Take the 2-minute tour ×
Theoretical Computer Science Stack Exchange is a question and answer site for theoretical computer scientists and researchers in related fields. It's 100% free, no registration required.

I was reflecting on a comment by Rob Simmons on unsound static analyses:

An analysis that is neither sound nor complete is called pragmatic by Jaspan, as there aren't any theorems to be proved about such an analysis: they can be justified only by their utility in practice.

This is a pretty unsatisfying way to evaluate a static analysis; surely, we can make stronger claims than statistical correlations. Could we, perhaps, show that analyses are sound given some additional assumptions on the program?

Consider the classic example of determining if a variable in a C program is constant. A sound analysis requires a points-to analysis; an unsound analysis requires only a syntactic scan. It seems that it would be straightforward to prove the soundness of this analysis if we also assume that, at every assignment through a pointer, that pointer does not refer to the variable of interest. Such a proof should easily turn into an analysis that also outputs a finite list of assumptions made about specific program points to guarantee its soundness. Indeed, I already see comments on unsound analyses such as "This system is unsound because it assumes the inputs are unaliased," which suggests the theorem that the system is sound if the inputs are unaliased.

A search for "partial soundness" turns up a type theory paper, but no analysis papers. Systems such as CCured that generate dynamic checks upon the failure of the analysis seem related, but I've not seen them interpreted this way. Is there prior work along these lines?

share|improve this question
add comment

1 Answer

up vote 3 down vote accepted

Program analysis is an inherently applied field, so for many practitioners, the final word on the utility of an analysis is how it performs in practice.

The approach you are suggesting would make explicit situations in which the analysis is sound. However, isolating these situations requires the analyst to know about the semantics of the programming language, the semantics of the static analyzer and further identify the gaps between the two. In my experience, several people interested in designing a practical analysis find the overhead of studying semantics (and soundness) excessive, and people who focus on semantics and soundness tend not to investigate heuristics required to make the analysis work on large families of practical examples. This may explain the dearth of material.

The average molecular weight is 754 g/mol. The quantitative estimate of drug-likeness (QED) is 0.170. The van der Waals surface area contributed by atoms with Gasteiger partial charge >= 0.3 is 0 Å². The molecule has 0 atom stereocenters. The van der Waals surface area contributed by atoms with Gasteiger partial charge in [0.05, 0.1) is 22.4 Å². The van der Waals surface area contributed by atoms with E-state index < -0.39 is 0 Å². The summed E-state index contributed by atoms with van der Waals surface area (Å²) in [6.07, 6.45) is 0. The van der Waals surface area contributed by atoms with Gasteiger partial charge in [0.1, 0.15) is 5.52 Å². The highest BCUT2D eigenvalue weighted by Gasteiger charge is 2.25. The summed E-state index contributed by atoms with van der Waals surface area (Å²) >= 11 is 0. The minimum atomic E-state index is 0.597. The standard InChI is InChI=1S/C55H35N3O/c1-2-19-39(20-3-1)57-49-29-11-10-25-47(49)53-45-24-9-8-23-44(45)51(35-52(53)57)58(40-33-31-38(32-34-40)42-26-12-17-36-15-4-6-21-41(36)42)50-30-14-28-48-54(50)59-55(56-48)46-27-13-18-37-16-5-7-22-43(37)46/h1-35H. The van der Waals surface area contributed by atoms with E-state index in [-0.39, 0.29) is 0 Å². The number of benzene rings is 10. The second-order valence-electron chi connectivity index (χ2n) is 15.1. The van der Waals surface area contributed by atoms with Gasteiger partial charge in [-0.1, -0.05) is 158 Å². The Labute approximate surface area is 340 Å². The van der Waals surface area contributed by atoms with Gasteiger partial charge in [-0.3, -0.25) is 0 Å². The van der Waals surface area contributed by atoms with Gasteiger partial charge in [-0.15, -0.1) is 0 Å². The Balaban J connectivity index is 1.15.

That said, there are people who care about both practical utility and soundness, and even the specific problem you speak of (soundness with respect to points-to-analysis results). I think you will have more luck searching with the terms conditional soundness or relative soundness or parameterized soundness.

  1. SAFECode: Enforcing Alias Analysis for Weakly Typed Languages, Dinakar Dhurjati, Sumant Kowshik, and Vikram Adve, PLDI 2006

  2. Pointer Analysis, Conditional Soundness, and Proving the Absence of Errors, Christopher L. Conway, Dennis Dams, Kedar S. Namjoshi, Clark Barrett, SAS 2008

  3. A posteriori soundness for non-deterministic abstract interpretations, Matthew Might and Panagiotis Manolios, VMCAI 2009.

The first two papers are directly related to your question, and the third is just a slightly different approach to soundness, which may interest you in this context.

The soundness/utility trade-off is an active concern for the problem of call graph construction. In the presence of reflection and dynamic class loading, call graph construction is a non-trivial problem and it is difficult to achieve sound and useful results.

Papers citing Call graph construction in object-oriented languages as determined by Google Scholar.

A lot of those papers are not relevant for this discussion, but there are quite a few which contain relevant discussions, so I prefer to let you choose.

share|improve this answer
add comment

Your Answer

 
discard

By posting your answer, you agree to the privacy policy and terms of service.

Not the answer you're looking for? Browse other questions tagged or ask your own question.